Siciliana in D minor (arr. J. S. Bach and Alfred Cortot)
Nothing could be more Baroque than an arrangement of an arrangement. The Baroque was a period in music history in which music travelled freely between instruments and instrumental ensembles. Bach’s Organ Concerto No. 5 for solo organ BWV 596, composed sometime between 1713 and 1714, was actually his transcription for organ of the slow movement from Antonio Vivaldi’s Concerto in D minor Op. 3 No. 11 (RV 565) for two violins, strings, and continuo. Bach’s organ version was then in turn transcribed for piano by the French pianist Alfred Cortot (1877-1962) who recorded his arrangement in 1937.
Written in the lilting dotted rhythm characteristic of the dance form known as the siciliana, it evokes a gentle, pastoral mood tinged with tender melancholy, created by the characteristic use of Neapolitan (flat second scale degree) harmony.
Johann Sebastian Bach
Toccata and Fugue in D minor (arr. Busoni)
For the Baroque organist the combination of toccata and fugue caught both heaven and earth in its compositional grasp, pairing fingers and brain, keyboard virtuosity and contrapuntal mastery. In the 20th century Bach’s Toccata and Fugue in D minor became one of the most popular and recognizable of organ works in this genre, thanks largely to its inclusion in Walt Disney’s animated film Fantasia (1940) and its subsequent championing by organists as diverse as the austere E. Power Biggs and the ever-flamboyant Virgil Fox.
The transcription of this organ work by pianist and industrious Bach-transcriber Ferruccio Busoni (1866-1924) sets itself the task of conveying in piano sonority not only the flamboyance of the Toccata’s virtuoso flourishes, but also the complex and rich colouring of the thickly contrapuntal textures that make up the Fugue, with its chattering violinistic subject and many pedal points. For this the pianist’s right pedal foot must be as skilled as the fingers on his two hands.
Moments Musicaux Nos. 2 and 3 D. 780
The six small piano pieces that Schubert published in 1827 as Moments musicaux are as close as we can get to hearing what a Schubert evening, a Schubertiade, must have sounded like with Schubert himself at the piano. These pieces, while congenial in mood, are intimate, almost confidential in tone. They are meant for home entertaining, and not far removed from the spirit of song. The melodies are singable and the keyboard range used extends little beyond the range of the human voice.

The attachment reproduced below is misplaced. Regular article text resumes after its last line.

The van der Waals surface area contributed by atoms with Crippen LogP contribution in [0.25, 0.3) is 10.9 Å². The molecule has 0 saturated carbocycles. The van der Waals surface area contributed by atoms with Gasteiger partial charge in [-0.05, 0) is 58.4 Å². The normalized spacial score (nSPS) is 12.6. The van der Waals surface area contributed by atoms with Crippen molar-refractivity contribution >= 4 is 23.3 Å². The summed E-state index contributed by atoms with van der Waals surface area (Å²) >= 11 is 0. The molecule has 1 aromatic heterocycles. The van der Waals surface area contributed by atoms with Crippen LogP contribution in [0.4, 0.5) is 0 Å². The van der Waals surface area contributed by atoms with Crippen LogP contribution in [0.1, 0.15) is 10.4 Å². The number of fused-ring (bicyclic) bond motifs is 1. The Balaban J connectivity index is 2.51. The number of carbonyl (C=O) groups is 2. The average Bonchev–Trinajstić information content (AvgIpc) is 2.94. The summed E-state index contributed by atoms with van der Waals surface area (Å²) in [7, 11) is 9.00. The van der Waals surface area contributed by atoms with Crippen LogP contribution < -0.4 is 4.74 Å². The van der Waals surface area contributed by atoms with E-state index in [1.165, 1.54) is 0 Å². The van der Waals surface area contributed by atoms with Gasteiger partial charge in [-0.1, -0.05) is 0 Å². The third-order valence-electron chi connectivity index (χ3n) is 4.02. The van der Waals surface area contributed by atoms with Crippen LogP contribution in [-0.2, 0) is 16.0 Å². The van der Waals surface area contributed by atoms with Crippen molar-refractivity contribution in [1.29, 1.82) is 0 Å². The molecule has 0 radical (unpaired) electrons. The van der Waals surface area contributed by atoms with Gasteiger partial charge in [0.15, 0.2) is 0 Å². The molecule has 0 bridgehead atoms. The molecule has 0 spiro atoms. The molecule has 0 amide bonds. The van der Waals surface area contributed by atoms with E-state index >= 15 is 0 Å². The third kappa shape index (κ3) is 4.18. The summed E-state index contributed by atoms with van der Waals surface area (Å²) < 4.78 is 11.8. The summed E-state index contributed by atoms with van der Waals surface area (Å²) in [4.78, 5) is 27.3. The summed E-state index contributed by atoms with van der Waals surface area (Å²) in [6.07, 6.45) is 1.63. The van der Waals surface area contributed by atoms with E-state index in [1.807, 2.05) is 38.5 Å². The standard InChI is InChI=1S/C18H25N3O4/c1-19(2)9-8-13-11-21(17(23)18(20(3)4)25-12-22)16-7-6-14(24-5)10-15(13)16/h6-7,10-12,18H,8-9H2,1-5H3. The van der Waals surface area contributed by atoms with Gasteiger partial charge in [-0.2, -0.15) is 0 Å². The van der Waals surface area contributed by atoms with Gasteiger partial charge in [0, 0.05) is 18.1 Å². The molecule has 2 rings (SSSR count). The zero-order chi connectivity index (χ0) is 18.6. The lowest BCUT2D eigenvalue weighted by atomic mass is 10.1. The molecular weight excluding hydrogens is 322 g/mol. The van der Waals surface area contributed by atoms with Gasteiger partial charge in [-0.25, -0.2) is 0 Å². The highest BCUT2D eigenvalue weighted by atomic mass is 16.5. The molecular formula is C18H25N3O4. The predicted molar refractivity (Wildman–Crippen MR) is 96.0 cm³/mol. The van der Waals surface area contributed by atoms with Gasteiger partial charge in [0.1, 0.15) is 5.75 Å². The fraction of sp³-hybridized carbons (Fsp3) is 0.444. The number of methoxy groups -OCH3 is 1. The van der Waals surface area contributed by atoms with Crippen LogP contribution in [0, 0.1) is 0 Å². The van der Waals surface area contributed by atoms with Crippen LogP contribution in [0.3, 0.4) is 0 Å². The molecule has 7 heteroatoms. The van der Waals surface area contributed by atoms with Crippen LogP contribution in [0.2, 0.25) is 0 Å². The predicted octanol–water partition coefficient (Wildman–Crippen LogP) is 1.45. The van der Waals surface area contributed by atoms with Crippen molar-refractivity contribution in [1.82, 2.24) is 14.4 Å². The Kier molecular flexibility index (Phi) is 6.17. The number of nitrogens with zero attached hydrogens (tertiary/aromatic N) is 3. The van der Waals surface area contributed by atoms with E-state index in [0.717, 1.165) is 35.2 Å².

No. 2 in A flat opens with a succession of lyrical melodic fragments of small range that stop and start as if a daydream were being constantly interrupted, and then re-begun. Even the more sustained tone of the middle section in the minor mode seems to circle contemplatively around a single note, as if caught in a state of reverie.
No. 3 in F minor is the most popular piece in the set and was subsequently published separately under the exotic title Air Russe, presumably because dance- like pieces in the minor mode were thought typical of Eastern Europe. Remarkably homogenous in rhythm, its middle section in F major is more characteristically Viennese than Russian.
Ludwig van Beethoven
Sonata in F minor Op. 57 “Appassionata”
Beethoven’s 23rd piano sonata of 1804-1805 is one of the works that, along with his Fifth Symphony, stands in the public imagination as emblematic of the composer’s explosive temperament; his angry pose of heroic resistance against all forces that would seek to tame his indomitable will. Its outer movements, in particular, explored new terrain in terms of dynamic contrast, expressive range and sheer technical difficulty. It was not by chance that he chose the key of F minor for this work, as this key allowed him to write comfortably for the full keyboard range of his day, from F1 in the bass to a high C7 in the treble, both of which appear in the score.
And as he did in the Fifth Symphony, Beethoven chose to make his point with a bare minimum of motivic material, the elements of the entire first movement all being presented on the first page of the score. First there is the eerie pattern of dotted rhythms that softly rise through an F-minor arpeggio to culminate in a mysterious trill. Then the repeat of this gesture a semitone higher introduces the idea of Neapolitan harmony (on the flattened second degree of the scale). This is answered by a corresponding semitone drop in the bass, setting up an explosion of sonority that rips down from the high treble to the very bottom of the keyboard. The motivic intensity of this movement is so dense that even the second theme, in A flat, is a mere variant of the first. The opening fireworks are balanced, formally, by an extended coda (as in the Fifth Symphony) that first erupts in apocalyptic fury and then relents to end the movement in a quivering tremolo, seething with menace still, that recedes into the sonic distance.
The Andante con moto slow movement, a theme with four variations, is everything that the first movement is not: emotionally stable and harmonically conventional, its expressive gestures played out within a relatively small range circling around the middle of the keyboard.